About three years ago, I remember one of the biggest problems I had while sorting out phones was figuring out what SoCs were inside them. Manufacturers weren't yet open to disclosing what silicon was inside, and there wasn't any SoC messaging or branding from any of the numerous silicon vendors. There was a pervasive sense of contentedness everywhere you turned with the current model where what was inside a handset was largely a black box. I remember wishing for a tool like CPU-Z for Android so many times, and I remember trying to explain to someone else just how dire the need was for something like it. 

Today vendors and operators are considerably less opaque about what's inside their devices (proving yet again that the 'specs are dead' line is just false hyperbole), but unless you know where to look or who to ask it's still sometimes a mystery. For end users and enthusiasts, there remained the need for something beyond lots of searching, pouring through kernel sources, or kernel messages (dmesg) on devices. 

We now have CPU-Z for Android from CPUID, and it works just like you'd expect it to if you're familiar with it on the desktop. There's the SoC name itself, max and min clocks, current clocks for the set of cores, and the other platform details exposed by Android. There are other apps that will get you the same data, but none of them organize it or present it as well as CPU-Z does now.


It isn't perfect (for example, I wish 'Snapdragon 600' devices would show APQ8064T and APQ8064AB when appropriate), but virtually every device I've run it on has popped up with the appropriate SoC and clocks inside. It's clear to me that CPUID is doing some device fingerprinting to figure out what particular silicon is inside, which is understandable given the constraints of the Android platform and the sandbox model. Right now however, CPU-Z for Android is quite the awesome tool. 

Gallery: CPU-Z Android

Source: CPUID, Google Play

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  • JustCommonSense - Friday, June 21, 2013 - link

    I don't think it's a review.
  • enezneb - Sunday, June 16, 2013 - link

    why is it that the clock frequencies in the screenshot aren't the same across all 4 cores when Exynos 5410 doesn't do asynchronous SMP?
  • kascollet - Sunday, June 16, 2013 - link

    2 A7 cores + 2 A15 at the same time maybe ?
    That would mean core migration is effective (and not only cluster migration).
  • Brian Klug - Sunday, June 16, 2013 - link

    It's just a sampling bug since they're polling rather slowly in the app. If you use other means you'll see they're all the same clocks.

  • vshade - Sunday, June 16, 2013 - link

    On my nexus4 it shows a line on the SOC tab that says model, there it is written QCT APQ8064 MAKO, maybe they got your wish
  • sleepeeg3 - Sunday, June 16, 2013 - link

    Is there a game or utility that actually benefits from a faster processor on a phone? I still don't understand the need to have the fastest processor on a phone.

    From overclocking for over a decade, more cores and MHz = faster power drain. The only time you see power saving improvements is when they change processors or decrease the cores/MHz. People whining about not having the latest octacore processor boggles my mind - idle cores drain power and making good use of extra cores through multithreading is heavily restricted in the number of applications.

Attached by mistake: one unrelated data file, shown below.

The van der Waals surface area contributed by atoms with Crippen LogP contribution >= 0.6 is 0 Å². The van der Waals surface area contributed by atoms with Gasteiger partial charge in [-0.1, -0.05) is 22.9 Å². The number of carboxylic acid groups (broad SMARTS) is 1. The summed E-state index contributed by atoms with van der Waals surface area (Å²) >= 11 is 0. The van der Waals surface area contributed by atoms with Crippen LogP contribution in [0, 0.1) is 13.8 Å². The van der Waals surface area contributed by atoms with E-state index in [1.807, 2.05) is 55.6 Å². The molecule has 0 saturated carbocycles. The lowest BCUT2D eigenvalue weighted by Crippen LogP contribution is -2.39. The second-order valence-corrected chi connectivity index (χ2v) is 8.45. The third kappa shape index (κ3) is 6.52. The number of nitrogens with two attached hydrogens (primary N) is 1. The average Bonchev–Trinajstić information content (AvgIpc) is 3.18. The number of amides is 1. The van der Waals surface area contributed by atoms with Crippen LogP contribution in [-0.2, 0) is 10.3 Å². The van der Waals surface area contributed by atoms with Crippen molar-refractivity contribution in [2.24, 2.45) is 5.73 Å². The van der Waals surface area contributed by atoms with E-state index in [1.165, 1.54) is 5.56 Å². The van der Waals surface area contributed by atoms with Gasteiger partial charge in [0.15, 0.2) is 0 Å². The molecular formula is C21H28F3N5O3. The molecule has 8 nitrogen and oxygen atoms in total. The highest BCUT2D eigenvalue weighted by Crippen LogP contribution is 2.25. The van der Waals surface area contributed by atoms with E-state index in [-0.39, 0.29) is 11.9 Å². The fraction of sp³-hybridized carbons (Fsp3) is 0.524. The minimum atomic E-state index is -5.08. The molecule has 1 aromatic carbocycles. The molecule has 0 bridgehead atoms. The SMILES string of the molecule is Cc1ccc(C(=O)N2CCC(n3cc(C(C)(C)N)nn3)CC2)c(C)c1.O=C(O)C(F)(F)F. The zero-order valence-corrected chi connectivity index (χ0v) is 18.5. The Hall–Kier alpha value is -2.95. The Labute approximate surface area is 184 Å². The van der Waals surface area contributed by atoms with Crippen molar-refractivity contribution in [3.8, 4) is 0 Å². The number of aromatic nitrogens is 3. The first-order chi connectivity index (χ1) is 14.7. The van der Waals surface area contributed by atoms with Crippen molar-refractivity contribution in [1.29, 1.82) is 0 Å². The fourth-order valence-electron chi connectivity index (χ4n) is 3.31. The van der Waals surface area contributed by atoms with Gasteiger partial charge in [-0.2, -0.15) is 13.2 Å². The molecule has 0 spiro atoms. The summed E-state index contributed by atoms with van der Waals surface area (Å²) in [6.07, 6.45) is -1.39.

• sleepeeg3 - Sunday, June 16, 2013 - link

    *change the design process
  • Sagath - Sunday, June 16, 2013 - link

    This is my line of thought as well. Although multiple cores is fine due to power gating technology, I think it is safe to say that the majority of smartphone users want a snappy experience (be it games, apps, or just OS) and battery life that doesnt suck.

    Why everyone gets all horney over number of cores and type is beyond me.
  • theduckofdeath - Sunday, June 23, 2013 - link

    For instance the last two NFS games really are struggling to run smoothly on full HD, with the Snapdragon 600, and really don't give you a frame-rate that satisfies that need for speed.

    Just because games run fine on smaller phones doesn't mean they don't benefit from more performance. Because more performance means that the can enable more rendering features. You can run PC games on integrated GPU's, too, but you still buy a $500 adapter to improve the experience, right?
  • UpSpin - Sunday, June 16, 2013 - link

    What boggles my mind is that people complain about faster SoCs. The more powerful the SoC the more you can do with your smartphone and finally do stuff you only were able to do on a laptop. So there's really no reason to complain about faster SoCs, as long as battery life remains similar, which it does, it even dramatically increased compared to the first smartphones.

    And if you don't want the latest and greatest, then just don't buy the latest and greatest, but take the cheaper mid-range smartphones, which often have a much weaker SoC for people who don't do that much with their smartphone.

    You also seem to not understand that the Octa-Core is more like two different quad cores build with two different processes for two different purposes. The first quad core is build on fast power node, consumes lots of power, but is fast itself. The second quad core is build on low power node, is small in size and very efficient. It's a method first introduced by NVidia with the Tegra and available for other ARM licensees as big.LITTLE. It's intended purpose is just to save power, nothing else, because if you shut down a core it consumes almost nothing. And if you can do a simple task on a smaller more efficient CPU in the same time compared to a power hungry large CPU, then you'll save power. Once you need more processing power (games, web surfing, ) the big part kicks in. So no, idle cores drain no power, see power gating.

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